Tag Archives: poetry

Danielle’s Dog Tags

Danielle’s Dog Tags

Ruth Z. Deming

 

A good postal team at the
19040 post office in
Hatboro, Pennsylvania, so-named
for the hats they made
in the American revolution
thousands perished but are
forgotten in this little town
no one’s ever heard of.

How quickly we forgive
the Brits, we slurp their
tea in fine Royal Albert
China, pinkies lifted

Danielle of the page boy
shining black hair I have
never seen at the post office
her short sleeved blue blouse
reveals a pair of jangling
dog tags upon her breast
A loved one, I am certain,
has died in one of our wars
most likely in the Afghan or Iraq
where we send our black men
to die instead of cherishing
these descendents of our
“peculiar institution” and
helping them become
architects or doctors or wealthy
entrepreneurs, it’s
only right

Danielle tells me
with a shy smile
her gleaming
teeth white as a
pearl necklace
that he is a victim
of another one of
America’s peculiar atrocities.
Her black brother was
shot
shot dead
by a sniper’s fire
not overseas
but here in Philadelphia
in what we call a
drive-by shooting
black turning on black,
cannibalization

“The worst day in my
mother’s life,” she smiles
her eyes brimming
like a river overflowing
Thirty-five. His whole life
before him. Danielle’s dog tags
clink together
a Hail Mary full of
grace, or
chimes on the old
clock tower tolling
twelve times
lest we forget
lest we forget.

Said July to an August Afternoon

Said July to an August Afternoon

Joy Carter

“Did you know
You’re pretty?”
Said July to an
August afternoon,
Burnt umber in its skies
Bite in its air
Holding in autumn
Clinging to summer sun
No expectations
Of a flawless fourth of July
Or sweat mixed
With chlorine on your skin
Dandelions burned in those days
In Pentwater, Michigan
As the skies, the lakes
Dried away
Along with my skin
Still too white
From long winters
Whiteness turning to pink, to red
A flaming sun spot, dotted
With constellations
Across nose and cheekbones.

Fishing in the Belly of the Whale

Humpback_whale_jumpingFishing in the Belly of the Whale

Joy Carter

I went fishing inside
the belly of a whale
just to see if I could find the bones
of a man one old book called Jonah
or the wreckage of the ship Ishmael sailed,
if he swallowed my religion,
if I could force him to vomit
his secrets of tomorrow, or yesterday
his sea stained eyes \\
so wise, so sad.
he held up the world and smiled so slow
I called him God,
he told me he saw the beginning,
the end too, and who was I
to call him Liar
while he lay beached, mouth wide
so I could fish in his belly,
old chair perched on his tongue
while he tasted the sand between my toes.

St. Agnes Hospital Final Tableau

St. Agnes Hospital Final Tableau

Gerard Sarnat

“When I am laid, am laid in earth,
May my wrongs create
No trouble, no trouble in thy breast;
Remember me, remember me, but ah! forget my fate.
Remember me, but ah! forget my fate.”
— aria from Henry Purcell’s Dido and Aeneas

My conference with Dad’s oncologist and infectious disease doc
goes as expected: Nothing suggests the sepsis which declared itself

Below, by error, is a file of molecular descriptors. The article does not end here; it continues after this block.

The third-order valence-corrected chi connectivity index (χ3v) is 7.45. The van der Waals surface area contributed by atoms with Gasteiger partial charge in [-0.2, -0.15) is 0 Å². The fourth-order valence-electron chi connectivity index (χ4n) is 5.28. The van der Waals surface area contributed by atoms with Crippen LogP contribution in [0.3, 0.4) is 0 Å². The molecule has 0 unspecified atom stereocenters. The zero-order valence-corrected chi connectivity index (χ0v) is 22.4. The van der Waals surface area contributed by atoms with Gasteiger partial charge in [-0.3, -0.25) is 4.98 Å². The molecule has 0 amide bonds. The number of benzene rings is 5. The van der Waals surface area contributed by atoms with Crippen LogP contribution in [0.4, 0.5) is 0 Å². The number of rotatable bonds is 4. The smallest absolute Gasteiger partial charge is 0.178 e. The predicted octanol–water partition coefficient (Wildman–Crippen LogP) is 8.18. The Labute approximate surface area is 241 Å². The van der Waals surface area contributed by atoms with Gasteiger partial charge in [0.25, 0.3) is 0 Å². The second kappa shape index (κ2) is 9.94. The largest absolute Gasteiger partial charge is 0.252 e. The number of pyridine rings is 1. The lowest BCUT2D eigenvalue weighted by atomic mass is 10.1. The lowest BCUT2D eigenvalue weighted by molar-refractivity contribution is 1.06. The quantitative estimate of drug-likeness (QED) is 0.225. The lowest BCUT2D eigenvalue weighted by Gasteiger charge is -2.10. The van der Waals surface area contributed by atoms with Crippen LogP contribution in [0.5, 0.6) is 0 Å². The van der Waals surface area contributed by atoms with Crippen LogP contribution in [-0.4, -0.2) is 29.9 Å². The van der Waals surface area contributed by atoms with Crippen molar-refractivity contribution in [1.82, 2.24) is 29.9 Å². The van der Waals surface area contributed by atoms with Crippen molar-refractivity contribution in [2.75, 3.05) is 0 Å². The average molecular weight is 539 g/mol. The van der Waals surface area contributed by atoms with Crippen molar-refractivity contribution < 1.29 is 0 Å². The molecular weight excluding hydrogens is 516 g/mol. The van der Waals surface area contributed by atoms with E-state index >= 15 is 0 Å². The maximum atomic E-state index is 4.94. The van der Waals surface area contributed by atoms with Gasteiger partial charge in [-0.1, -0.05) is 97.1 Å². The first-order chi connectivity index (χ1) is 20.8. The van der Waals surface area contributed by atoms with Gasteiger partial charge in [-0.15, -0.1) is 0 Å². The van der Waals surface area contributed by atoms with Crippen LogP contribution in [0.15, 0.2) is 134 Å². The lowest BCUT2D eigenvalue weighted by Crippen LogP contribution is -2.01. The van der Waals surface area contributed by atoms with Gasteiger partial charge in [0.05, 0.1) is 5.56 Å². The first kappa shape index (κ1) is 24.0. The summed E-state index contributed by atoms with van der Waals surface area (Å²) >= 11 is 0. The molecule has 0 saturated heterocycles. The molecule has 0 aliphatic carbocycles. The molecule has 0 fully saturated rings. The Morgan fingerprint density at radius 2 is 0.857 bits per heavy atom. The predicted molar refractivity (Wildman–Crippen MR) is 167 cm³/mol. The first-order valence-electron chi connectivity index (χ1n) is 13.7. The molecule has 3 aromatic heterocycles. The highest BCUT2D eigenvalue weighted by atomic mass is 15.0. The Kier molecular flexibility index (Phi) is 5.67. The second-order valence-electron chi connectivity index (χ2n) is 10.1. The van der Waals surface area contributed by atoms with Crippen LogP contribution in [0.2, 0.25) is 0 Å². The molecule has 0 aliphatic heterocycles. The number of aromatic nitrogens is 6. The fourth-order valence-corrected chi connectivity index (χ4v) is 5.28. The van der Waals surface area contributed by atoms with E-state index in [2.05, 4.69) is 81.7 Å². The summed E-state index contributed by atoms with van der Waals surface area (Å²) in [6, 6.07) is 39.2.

is resolving. We reconcile not to further biopsy his medicalized life,

what to stop, what to begin to diminish pain, make breathing easier.
Brother-in-law inserted next to my wife — we shapeshift, share roles

seeing Poppy through. At the helm of the bed, I channel how to lean in,

lay on hands, where to kiss, when to cry, back off, exhort, forgive, let go.
MD finger on MD wrist, his pulse slowing, I guide Daddy’s journey

then posit everyone but my sister head out. She says to me,

“Gerry, you’re the overpriced doctor, so remove his nasal prongs.”
Just wanting to be a Father’s dutiful son, fingering

the room’s wondrous but alien crucifix, I try to hedge,

“Why don’t you check at the nursing station first?” Unmoved,
Sis counters, “Let’s take off the oxygen together.” We strip tape

from Pa’s mottled forehead. Other tasks fall to me — cut off

DNR bracelets. Shave. Change his gown. Detach paraphernalia,
daub his cheek. Wheel Mother in for last time alone. Regather.

The Christians Arrived

The Christians Arrived

Michael Lee Johnson

Salvation Army and
the Christians arrived today,
Christmas, like every other Sunday morning
feed the homeless, chasing the rats from the bathroom,
basement, kicking the dead flies out of the corner spots
where the cat used to lounge-
clean the toilet bowl, a form of revival and resurrection.
I privately pastor to these desires though I myself am homeless.
I forgot what it’s like to be a poet of the cloth,
savior in street clothing with a warm home to blend into.
I watch them clamp the New Testament in one hand,
And pull a cancer stick out of the pocket with the other.
It’s all a matter of praising the Lord.
Everything is nonsense when you’re in a place where you don’t belong.
Even praying to Jesus from a dirty dusted pillow seems strange and bewildering.
Someday I will walk from this place and offer spare meals by myself to others;
feed the party in between the theology, the bingo of sins and salvation.
I forgot the taste of a Stromboli Sandwich with a six pack of Budweiser
with or without the Chicago Bears – it would make every Sunday a Salvation
Army holiday.
Today is a fairy creating miracles from the dust of the floor
multiplying fish and chips, baked ham, ribs with sauce Chi-Town type,
dark color of greens and veggies tip me to the Christian
clock on the wall peeking down on lost and unsaved.
I feel like a fragment.
A birth date the way again to begin, fragmented.
Pinto beans mixed with graffiti fingers,
Christians arrived on Christmas day-
they always do every Sunday morning.
I pastor to these desires.
It’s all a matter of praising the Lord.
The Christians arrived today.

Breakup Haiku

Breakup Haiku

Virginie Colline

the intimate words
they should or shouldn’t have heard
the lessons they learn

nothing specific
a minor change in the air
her phantom has left

yet another tear